Occupational Hazards

Steamboat work on the Ohio River and coal mining in Virginia were dangerous jobs and usually involved slaves traveling and living away from their owners. Slaves in coastal cities did not travel as far, but since their specialized skills — whether domestic, artisanal, or industrial — were often procured through short-term contracts, they, too, usually worked without the direct oversight of their owners.

In September 1843, Daniel Zacharias of Frederick, Maryland, insured his slave Robert Randall, 27, a brick-maker, for $200. Randall died near the end of the seven-year policy.

In October 1853, William Easter of Baltimore insured his slave Jane Cole, 21, for $250 to be a servant in the home of John Denning, a local slave dealer. Cole died just two months later. (Denning later moved out of the city to become a planter; in 1860, he owned 10 slaves.)

In January 1855, Thomas Doswell insured seven slaves to work in the coal pits of Kanawha County, in what is now West Virginia. Two older slaves — Nathan and Reuben — were insured for $500 each, and the others — Turner, another slave named Reuben, Richard, Emanuel, and Aaron — were insured for $700. (The average slave price in 1855 was $600.) Doswell owned a large plantation outside Richmond, Virginia; in 1860, he owned 89 slaves.

In January 1855, Richmond merchant Joseph Winston insured his slave Andrew, 11, for $400 to work in a cotton factory across the river in Manchester. The policy was for seven years, but Andrew died that December.

In February 1857, the hiring agency Tompkins & Co. insured 14 slaves — ages 12 through 50 — to work in the Black Heath Coal Pits in Chesterfield County, Virginia, for one year. They were owned by a few different people, including Joseph Tompkins himself, and the value of the policies was over $800 per slave. (In 1857, the average slave price was $636.)

The Marketplace

Slave insurance was issued by a wide range of companies in the North and South and sold both to people who owned many slaves and to those who owned just a few. The map here shows about 1,300 antebellum-era policies found in the archives of the world’s largest insurance companies, including Aetna, AIG, and New York Life. The archives are incomplete, and evidence suggests that at least 85 percent of policy records may have been lost over time. Yet the available figures show that the market for slave insurance was mostly urban and especially vibrant in areas where plantation agriculture was in relative decline.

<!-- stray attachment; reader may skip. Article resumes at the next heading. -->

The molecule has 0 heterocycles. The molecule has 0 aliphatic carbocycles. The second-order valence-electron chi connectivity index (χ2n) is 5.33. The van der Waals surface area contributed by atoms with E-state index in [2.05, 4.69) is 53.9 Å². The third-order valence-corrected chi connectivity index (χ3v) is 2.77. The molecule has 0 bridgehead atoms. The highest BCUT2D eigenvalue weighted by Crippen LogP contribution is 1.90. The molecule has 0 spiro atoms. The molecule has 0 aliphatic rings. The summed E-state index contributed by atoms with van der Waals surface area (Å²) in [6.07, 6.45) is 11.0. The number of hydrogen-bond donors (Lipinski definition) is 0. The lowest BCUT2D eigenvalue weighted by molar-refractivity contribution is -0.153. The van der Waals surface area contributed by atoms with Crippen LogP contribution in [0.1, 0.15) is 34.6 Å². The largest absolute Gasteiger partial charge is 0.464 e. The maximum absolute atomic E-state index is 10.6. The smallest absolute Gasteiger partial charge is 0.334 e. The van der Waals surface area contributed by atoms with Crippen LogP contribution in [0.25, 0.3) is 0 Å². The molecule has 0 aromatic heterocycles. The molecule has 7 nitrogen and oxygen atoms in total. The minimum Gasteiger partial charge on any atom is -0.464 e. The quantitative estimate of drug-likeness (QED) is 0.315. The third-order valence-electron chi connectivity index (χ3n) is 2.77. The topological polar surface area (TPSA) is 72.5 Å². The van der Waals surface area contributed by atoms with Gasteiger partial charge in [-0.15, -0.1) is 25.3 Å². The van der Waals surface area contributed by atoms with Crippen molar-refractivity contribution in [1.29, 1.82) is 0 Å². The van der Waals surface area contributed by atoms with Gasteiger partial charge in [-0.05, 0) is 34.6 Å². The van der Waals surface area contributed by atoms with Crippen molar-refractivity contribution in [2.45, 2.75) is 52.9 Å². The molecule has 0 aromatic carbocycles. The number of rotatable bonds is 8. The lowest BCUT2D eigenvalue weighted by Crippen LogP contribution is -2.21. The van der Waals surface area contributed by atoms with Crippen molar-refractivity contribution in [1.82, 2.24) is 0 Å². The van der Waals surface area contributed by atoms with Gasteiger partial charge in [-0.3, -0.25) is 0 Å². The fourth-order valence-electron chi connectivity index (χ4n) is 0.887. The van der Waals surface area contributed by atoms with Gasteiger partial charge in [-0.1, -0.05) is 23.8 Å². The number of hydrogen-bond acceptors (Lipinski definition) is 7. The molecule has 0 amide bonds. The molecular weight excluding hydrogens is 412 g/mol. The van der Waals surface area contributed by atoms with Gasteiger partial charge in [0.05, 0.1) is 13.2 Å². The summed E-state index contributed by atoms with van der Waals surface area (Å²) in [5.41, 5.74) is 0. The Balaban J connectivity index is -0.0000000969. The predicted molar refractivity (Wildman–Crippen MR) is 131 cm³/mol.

Database by Michael Ralph, with additions and mapping by William Rankin. Sources: California Department of Insurance, Slavery Era Insurance Registry, 2002; Nancy Frantel, ed. Chesterfield County, Virginia, Uncovered, 2008; Illinois Department of Insurance, Slavery Era Insurance Policies Registry, 2004; Baltimore Life Insurance Co. collection, MS 175, Maryland Historical Society; and Virginia Historical Society, unknownnolonger.vahistorical.org. Special thanks to Sharon Ann Murphy.

Michael Ralph is an associate professor in the Department of Social and Cultural Analysis at New York University. William Rankin is a historian and cartographer at Yale University.

Source: Heru Djet-Abibitumi.com
“No systematic effort toward change has been possible, for, taught the same economics, history, philosophy, literature and religion which have established the present code of morals, the Negro’s mind has been brought under the control of his oppressor. The problem of holding the Negro down, therefore, is easily solved. When you control a man’s thinking you do not have to worry about his actions. You do not have to tell him not to stand here or go yonder. He will find his “proper place” and will stay in it. You do not need to send him to the back door. He will go without being told. In fact, if there is no back door, he will cut one for his special benefit. His education makes it necessary.”
-Carter G. Woodson, The Mis-Education of the Negro”

The Black Pharoahs of Kush – August 23, 2021


Return to Embo

Source: Mail & Guardian Africa-October 25, 2020
Stealing Afrika’s Heritage and Pretending to Discover What The Descendants Knew Was Always There


Why are these people in African lives, no one invited them:


Especially the Below Wannabe Pretense of a Savior in African People’s Food and Medicine, Uninvited and Unwanted:
This article is a collaboration between A Growing Culture and the Community Alliance for Global Justice.

Today, we see a lot of prominent people in the Global North pitching solutions to the world’s problems. They claim that their business savvy, resources, and influence are exactly what’s missing in the quest to save humanity from poverty, hunger, and illness. They believe they’ve “earned” their wealth through “hard work” and “determination.” As a result, they sell the idea that they can solve complex social problems.